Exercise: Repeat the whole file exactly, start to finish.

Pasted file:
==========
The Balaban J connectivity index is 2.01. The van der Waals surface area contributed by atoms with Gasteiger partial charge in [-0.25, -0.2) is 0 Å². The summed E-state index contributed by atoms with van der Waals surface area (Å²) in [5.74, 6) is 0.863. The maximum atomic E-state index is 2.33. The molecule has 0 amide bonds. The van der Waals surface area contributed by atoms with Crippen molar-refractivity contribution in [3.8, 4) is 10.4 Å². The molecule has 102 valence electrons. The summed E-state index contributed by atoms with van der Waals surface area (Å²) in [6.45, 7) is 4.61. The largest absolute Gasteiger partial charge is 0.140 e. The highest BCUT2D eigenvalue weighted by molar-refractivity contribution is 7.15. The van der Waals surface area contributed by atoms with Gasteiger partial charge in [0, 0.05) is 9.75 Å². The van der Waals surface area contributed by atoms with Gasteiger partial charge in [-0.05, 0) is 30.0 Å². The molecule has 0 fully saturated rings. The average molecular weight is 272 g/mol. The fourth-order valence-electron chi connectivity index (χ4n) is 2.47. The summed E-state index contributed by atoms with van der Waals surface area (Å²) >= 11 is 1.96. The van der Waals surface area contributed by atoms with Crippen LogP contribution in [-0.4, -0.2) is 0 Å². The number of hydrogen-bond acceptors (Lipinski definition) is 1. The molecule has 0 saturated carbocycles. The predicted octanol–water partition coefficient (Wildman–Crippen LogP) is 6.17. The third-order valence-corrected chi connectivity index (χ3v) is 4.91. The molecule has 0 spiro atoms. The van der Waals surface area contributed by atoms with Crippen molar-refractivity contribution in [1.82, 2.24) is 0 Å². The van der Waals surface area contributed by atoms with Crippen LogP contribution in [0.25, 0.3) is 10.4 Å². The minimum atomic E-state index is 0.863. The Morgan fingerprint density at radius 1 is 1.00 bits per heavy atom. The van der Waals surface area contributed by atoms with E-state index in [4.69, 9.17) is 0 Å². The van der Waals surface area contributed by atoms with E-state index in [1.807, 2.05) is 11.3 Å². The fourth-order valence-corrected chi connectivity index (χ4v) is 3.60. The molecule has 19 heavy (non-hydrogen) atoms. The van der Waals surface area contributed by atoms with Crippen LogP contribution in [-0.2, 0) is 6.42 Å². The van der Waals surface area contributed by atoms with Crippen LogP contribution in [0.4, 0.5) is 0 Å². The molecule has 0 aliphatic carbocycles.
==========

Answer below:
The Balaban J connectivity index is 2.01. The van der Waals surface area contributed by atoms with Gasteiger partial charge in [-0.25, -0.2) is 0 Å². The summed E-state index contributed by atoms with van der Waals surface area (Å²) in [5.74, 6) is 0.863. The maximum atomic E-state index is 2.33. The molecule has 0 amide bonds. The van der Waals surface area contributed by atoms with Crippen molar-refractivity contribution in [3.8, 4) is 10.4 Å². The molecule has 102 valence electrons. The summed E-state index contributed by atoms with van der Waals surface area (Å²) in [6.45, 7) is 4.61. The largest absolute Gasteiger partial charge is 0.140 e. The highest BCUT2D eigenvalue weighted by molar-refractivity contribution is 7.15. The van der Waals surface area contributed by atoms with Gasteiger partial charge in [0, 0.05) is 9.75 Å². The van der Waals surface area contributed by atoms with Gasteiger partial charge in [-0.05, 0) is 30.0 Å². The molecule has 0 fully saturated rings. The average molecular weight is 272 g/mol. The fourth-order valence-electron chi connectivity index (χ4n) is 2.47. The summed E-state index contributed by atoms with van der Waals surface area (Å²) >= 11 is 1.96. The van der Waals surface area contributed by atoms with Crippen LogP contribution in [-0.4, -0.2) is 0 Å². The number of hydrogen-bond acceptors (Lipinski definition) is 1. The molecule has 0 saturated carbocycles. The predicted octanol–water partition coefficient (Wildman–Crippen LogP) is 6.17. The third-order valence-corrected chi connectivity index (χ3v) is 4.91. The molecule has 0 spiro atoms. The van der Waals surface area contributed by atoms with Crippen molar-refractivity contribution in [1.82, 2.24) is 0 Å². The van der Waals surface area contributed by atoms with Crippen LogP contribution in [0.25, 0.3) is 10.4 Å². The minimum atomic E-state index is 0.863. The Morgan fingerprint density at radius 1 is 1.00 bits per heavy atom. The van der Waals surface area contributed by atoms with E-state index in [4.69, 9.17) is 0 Å². The van der Waals surface area contributed by atoms with E-state index in [1.807, 2.05) is 11.3 Å². The fourth-order valence-corrected chi connectivity index (χ4v) is 3.60. The molecule has 19 heavy (non-hydrogen) atoms. The van der Waals surface area contributed by atoms with Crippen LogP contribution in [-0.2, 0) is 6.42 Å². The van der Waals surface area contributed by atoms with Crippen LogP contribution in [0.4, 0.5) is 0 Å². The molecule has 0 aliphatic carbocycles.